This is about privacy, and privacy is about everything.

This work is about privacy, a riff on my dissertation.

A person may not be certain what ‘privacy’ is but they care deeply about it.  You can prove this by trying to open a locked stall door from the outside next time you are in a public bathroom.  The concept of privacy is strong in each of us, we mediate what we say, to whom we say it and where.  In mediating conversations we are each asserting control over what information we disclose about ourselves and others.  That information includes not only our thoughts and opinions, but our behaviour itself.  We act, speak and even dress differently when we are at work, a pub with some friends or at home alone.  These decisions, to dress, speak and behave in accordance with our environment are sprinkled throughout our lives.

Social Impacts

In society, privacy also has a group preservation function; by allowing people to periodically separate from one another, we can remain in relationships (Schwartz, 1968).  We each determine how much privacy we need, from whom and when throughout our day.  As the days change, so do we, and our privacy preferences accordingly (Westin, 1967).

The development of computing marked a change in how people interact with machines, and eventually with each other.  Indeed, “(t)he prospect of enhanced or changed flows of information among people raises many other social psychological issues” (Kiesler, Siegel, & McGuire, 1984).  In some cases, computing devices themselves have become the source for mediating our conversations and information disclosure choices (Turkle, 2011).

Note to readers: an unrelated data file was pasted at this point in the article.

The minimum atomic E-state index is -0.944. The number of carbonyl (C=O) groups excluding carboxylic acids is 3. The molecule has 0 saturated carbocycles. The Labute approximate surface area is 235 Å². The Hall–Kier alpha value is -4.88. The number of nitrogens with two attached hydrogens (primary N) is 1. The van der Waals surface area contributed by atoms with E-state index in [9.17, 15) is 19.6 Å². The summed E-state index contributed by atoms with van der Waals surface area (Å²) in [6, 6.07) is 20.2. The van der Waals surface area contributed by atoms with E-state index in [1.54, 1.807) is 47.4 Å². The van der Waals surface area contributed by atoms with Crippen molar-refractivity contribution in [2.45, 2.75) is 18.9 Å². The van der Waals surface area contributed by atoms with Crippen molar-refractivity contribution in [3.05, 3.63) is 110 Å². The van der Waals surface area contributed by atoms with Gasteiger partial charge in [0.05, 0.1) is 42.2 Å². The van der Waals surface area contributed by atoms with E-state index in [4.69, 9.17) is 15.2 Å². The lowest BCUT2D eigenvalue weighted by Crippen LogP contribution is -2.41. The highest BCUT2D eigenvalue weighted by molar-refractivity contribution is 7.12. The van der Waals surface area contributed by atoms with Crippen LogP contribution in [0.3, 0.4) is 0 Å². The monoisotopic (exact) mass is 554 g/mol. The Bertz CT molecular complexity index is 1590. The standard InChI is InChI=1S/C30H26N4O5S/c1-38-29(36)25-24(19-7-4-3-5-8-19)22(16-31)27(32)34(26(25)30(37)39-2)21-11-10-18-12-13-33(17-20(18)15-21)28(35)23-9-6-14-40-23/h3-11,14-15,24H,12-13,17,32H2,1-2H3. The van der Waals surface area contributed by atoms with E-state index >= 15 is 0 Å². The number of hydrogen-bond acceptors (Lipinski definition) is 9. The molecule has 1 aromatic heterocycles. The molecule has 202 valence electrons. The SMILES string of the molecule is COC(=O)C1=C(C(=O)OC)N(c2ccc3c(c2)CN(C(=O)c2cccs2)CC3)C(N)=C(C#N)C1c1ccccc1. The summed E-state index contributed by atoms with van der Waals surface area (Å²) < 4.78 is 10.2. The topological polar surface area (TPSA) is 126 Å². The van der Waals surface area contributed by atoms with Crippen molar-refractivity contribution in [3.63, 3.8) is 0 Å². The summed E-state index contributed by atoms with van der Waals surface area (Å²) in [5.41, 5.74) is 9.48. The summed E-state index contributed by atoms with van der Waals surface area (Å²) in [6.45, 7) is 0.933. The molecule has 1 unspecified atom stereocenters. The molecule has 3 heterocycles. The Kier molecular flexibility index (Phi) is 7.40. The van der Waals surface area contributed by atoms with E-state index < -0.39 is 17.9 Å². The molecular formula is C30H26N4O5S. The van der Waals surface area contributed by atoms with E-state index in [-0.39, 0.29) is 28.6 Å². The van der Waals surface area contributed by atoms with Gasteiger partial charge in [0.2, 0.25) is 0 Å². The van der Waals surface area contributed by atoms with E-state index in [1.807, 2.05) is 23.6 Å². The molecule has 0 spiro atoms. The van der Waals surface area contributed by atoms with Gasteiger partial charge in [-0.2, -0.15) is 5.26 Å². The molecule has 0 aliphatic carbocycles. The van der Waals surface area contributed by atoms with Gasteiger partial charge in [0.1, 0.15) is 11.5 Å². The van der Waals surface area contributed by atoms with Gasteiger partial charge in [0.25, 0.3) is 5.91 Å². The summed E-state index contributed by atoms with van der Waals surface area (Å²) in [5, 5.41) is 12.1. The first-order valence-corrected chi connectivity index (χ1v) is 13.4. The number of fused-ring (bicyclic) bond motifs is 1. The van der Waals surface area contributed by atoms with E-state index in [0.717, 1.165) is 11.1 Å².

Computer Mediated Communications

There are 6 aspects of social psychology in Computer Mediated Communications that have a direct privacy impact.

  • Easy, rapid communications change the quantity, distribution and / or timing of information exchange.
  • The expectations for quick turnaround and fast processing time can lead to pressure to respond, resulting in impulsive information disclosures.
  • Communication through text reduces the coordination of communication.  This lack of nonverbal cues, i.e., body language, eliminates ongoing context used to regulate, modify and / or control information disclosures.
  • Related, textual communication eliminates all nonverbal context, e.g., physical space or attributes, which in turn eliminates another cue historically used to signal information sharing or withholding.
  • Software does not communicate organizational or relationship hierarchies well.  Relationships are a key factor for information disclosure decisions (Schwartz, 1968).  Messages are depersonalized, which can invite more assertive and / or uninhibited conversation.
  • In electronic communication, messages are received by two parties – the machine and the recipient – but people do not actively consider the machine in communication.
  • Finally, as technology evolves, the rules for computing behaviour and norms are developing.  Office and home, work and personal and formal and information language are often blurred together in the same communication.  The impact of information disclosures are relatively unpredictable, and remain unknown.

In essence, electronic communication has significantly fewer non-verbal and contextual cues that would normally be used by people to guide information disclosures.